As a result of the actions of Western Governments we have people with very different customs on our streets, people for whom life has a very different value. If psychology teaches us anything it is that our reality is an interpretation and a construct, built upon a selective awareness of our surroundings. Such a process is strongly influenced by culture. Like many of my generation, I was brought up as a church-goer, so had some sort of Christian belief system. Back in those days I remember hearing a “Jesus joke” which seemed rather shocking. Today I have no faith and can see no rational basis for a belief in God (or Allah). Nevertheless, I would still feel a certain awkwardness in repeating the joke; cultural values are very powerful and enduring. Had the Charlie Hebdo cartoonists been aware of this simple truth they might still be alive today. If we believe we have a right to impose our values on the citizens of other countries, it is unsurprising that some of their people feel they have a right to visit Paris and impose theirs.
Psychology, like any other science, has become involved with war, both in the destruction of others and in the putting together again of the mentally wounded. Today it has been announced that the British Army will be setting up a whole brigade devoted to Psyops – psychological operations. There’s nothing new in this, except perhaps the large numbers who will now be employed in these activities. They will be involved in winning the hearts and minds of people who see things rather differently from us, of sowing seeds of doubt, planting misinformation and undermining the morale of those who are actively against us. The Americans are very much into the idea, and one source in the US explains that the objective is to facilitate “the dissemination of truthful information to foreign audiences in support of U.S. policy and national objectives.” Truthful information? Hmmm! Of course I’m cynical, who wouldn’t be, but at least this is better than killing the opposition and creating more problems than are solved.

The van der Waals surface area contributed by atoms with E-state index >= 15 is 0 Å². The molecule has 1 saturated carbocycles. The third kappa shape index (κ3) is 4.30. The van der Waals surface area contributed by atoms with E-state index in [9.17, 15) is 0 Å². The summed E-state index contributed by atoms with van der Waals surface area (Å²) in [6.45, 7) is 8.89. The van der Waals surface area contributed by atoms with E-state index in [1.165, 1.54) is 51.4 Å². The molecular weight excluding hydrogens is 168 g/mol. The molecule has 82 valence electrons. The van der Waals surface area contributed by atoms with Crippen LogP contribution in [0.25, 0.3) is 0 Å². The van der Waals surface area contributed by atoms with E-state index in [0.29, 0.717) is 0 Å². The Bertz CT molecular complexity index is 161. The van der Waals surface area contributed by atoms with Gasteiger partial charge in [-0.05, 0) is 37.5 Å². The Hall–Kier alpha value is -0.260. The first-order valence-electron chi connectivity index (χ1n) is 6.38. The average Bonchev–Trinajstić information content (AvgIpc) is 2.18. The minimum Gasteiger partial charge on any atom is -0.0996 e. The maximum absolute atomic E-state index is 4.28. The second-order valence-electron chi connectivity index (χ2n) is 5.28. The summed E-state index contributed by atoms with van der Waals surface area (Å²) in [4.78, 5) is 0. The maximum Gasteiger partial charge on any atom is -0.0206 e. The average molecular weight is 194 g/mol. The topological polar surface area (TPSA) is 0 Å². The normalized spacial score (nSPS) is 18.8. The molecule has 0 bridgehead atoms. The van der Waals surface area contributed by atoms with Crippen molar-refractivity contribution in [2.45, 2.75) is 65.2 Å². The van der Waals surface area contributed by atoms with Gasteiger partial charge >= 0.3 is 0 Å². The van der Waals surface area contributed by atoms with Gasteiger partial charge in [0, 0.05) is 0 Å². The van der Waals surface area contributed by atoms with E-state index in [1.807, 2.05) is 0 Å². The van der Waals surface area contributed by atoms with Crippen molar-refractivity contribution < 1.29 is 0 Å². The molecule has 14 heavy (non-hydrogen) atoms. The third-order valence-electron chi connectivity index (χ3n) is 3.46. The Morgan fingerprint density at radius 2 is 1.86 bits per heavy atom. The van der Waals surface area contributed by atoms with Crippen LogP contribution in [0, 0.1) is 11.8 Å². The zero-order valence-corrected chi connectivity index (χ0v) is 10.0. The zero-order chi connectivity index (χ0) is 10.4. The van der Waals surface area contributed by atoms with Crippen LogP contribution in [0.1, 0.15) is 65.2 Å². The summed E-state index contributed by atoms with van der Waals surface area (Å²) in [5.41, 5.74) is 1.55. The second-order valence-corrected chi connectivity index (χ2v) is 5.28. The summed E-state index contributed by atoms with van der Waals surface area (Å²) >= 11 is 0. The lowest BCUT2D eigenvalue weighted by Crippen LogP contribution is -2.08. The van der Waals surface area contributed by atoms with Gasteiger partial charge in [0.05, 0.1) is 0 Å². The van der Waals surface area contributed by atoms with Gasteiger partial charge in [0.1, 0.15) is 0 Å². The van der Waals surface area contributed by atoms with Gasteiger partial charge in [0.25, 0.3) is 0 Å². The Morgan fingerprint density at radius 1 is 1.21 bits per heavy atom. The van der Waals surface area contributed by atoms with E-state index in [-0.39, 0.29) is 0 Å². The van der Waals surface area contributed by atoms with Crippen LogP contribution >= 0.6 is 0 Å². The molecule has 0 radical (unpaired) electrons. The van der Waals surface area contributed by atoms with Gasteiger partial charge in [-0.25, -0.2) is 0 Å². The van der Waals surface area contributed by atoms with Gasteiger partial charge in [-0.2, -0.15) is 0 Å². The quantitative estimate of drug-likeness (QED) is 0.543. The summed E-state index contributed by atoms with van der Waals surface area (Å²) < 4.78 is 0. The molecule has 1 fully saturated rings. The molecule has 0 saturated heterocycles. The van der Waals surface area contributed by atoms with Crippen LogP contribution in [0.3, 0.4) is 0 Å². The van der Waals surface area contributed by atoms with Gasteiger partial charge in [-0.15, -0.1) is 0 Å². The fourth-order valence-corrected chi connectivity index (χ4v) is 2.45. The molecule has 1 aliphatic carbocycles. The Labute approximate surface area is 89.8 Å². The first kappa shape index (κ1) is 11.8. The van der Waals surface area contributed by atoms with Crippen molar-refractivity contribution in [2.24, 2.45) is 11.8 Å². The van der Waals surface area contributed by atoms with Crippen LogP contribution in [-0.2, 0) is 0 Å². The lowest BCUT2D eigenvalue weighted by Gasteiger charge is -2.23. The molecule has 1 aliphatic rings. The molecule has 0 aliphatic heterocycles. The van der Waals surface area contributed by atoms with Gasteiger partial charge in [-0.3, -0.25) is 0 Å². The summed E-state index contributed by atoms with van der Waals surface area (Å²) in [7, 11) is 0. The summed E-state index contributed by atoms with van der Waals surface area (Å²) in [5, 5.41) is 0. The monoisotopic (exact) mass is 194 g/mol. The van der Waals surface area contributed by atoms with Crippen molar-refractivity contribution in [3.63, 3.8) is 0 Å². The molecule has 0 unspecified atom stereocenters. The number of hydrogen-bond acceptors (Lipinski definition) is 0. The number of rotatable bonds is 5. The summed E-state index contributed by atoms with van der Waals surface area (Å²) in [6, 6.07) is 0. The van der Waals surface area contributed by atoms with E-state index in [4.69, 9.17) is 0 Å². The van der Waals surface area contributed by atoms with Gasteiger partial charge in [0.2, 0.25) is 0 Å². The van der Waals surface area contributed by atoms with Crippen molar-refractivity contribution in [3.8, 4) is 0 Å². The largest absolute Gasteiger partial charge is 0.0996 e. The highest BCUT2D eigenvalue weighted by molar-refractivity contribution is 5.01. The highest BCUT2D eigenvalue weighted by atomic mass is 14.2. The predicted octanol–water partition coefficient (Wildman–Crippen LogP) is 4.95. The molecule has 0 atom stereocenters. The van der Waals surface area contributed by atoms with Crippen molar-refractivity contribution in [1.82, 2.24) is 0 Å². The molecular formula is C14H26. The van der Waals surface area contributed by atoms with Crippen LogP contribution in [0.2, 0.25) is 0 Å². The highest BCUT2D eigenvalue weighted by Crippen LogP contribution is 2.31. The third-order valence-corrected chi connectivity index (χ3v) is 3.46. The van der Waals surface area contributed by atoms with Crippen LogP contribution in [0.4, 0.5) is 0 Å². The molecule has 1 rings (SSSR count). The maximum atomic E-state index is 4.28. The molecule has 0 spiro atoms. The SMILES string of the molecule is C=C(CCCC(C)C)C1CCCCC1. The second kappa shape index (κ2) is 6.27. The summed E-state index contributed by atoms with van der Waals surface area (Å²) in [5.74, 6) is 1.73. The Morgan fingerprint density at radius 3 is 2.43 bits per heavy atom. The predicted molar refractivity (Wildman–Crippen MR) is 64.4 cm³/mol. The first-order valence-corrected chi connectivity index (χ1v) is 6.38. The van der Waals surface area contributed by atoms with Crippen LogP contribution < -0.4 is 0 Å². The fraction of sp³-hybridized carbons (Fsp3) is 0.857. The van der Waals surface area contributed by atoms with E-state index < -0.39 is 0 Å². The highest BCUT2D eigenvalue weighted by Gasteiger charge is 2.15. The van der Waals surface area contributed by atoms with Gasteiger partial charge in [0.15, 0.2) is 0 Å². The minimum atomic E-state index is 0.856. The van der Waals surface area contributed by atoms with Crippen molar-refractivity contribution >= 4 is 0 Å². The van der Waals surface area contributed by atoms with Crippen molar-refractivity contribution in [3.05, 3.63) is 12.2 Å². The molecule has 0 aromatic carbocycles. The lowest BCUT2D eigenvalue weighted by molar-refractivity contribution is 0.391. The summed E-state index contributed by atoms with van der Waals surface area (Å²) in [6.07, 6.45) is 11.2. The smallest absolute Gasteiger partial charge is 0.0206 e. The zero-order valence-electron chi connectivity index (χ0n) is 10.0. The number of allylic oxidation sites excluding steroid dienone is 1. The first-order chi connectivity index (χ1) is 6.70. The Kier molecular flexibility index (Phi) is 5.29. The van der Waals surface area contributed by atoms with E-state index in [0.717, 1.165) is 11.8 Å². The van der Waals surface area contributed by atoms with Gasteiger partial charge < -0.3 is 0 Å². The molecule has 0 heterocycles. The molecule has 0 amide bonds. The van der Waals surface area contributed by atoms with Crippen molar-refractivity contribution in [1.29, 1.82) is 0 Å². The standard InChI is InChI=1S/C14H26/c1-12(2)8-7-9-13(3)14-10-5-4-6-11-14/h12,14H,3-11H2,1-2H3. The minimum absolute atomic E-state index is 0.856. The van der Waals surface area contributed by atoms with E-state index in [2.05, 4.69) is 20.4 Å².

Well, what a bleak offering for the start of the New Year! There is, of course, so much that is good too, and I must choose a more cheerful topic for next time. Just to be going on with, let’s remember those brave people of many nations, who have crossed borders and tried gently to change customs, in order to halt the dreadful advance of Ebola. Yes, there is a self-interest, as we don’t want it to spread here, but that became the driver as soon as governments were involved, sending money and troops. Before that it was good people, driven by the finest motives, and no doubt aware that it is always better to work with, or for; seldom to work against.
As I said earlier, it is easier to find likeminded people at the local level, and this reminds me, I must finish this and get to my local. They’ve asked me to do a pub quiz and I’m dreading that either everyone will get all the answers or no one will get any of them! I’ll leave plenty of time for drinking between rounds – that should sort out the mental processes of any who are too clever, and make the rest not mind that they have no points. Anyway, it’s playing the game that counts isn’t it, not winning – that’s the British and Best way!
Very best wishes,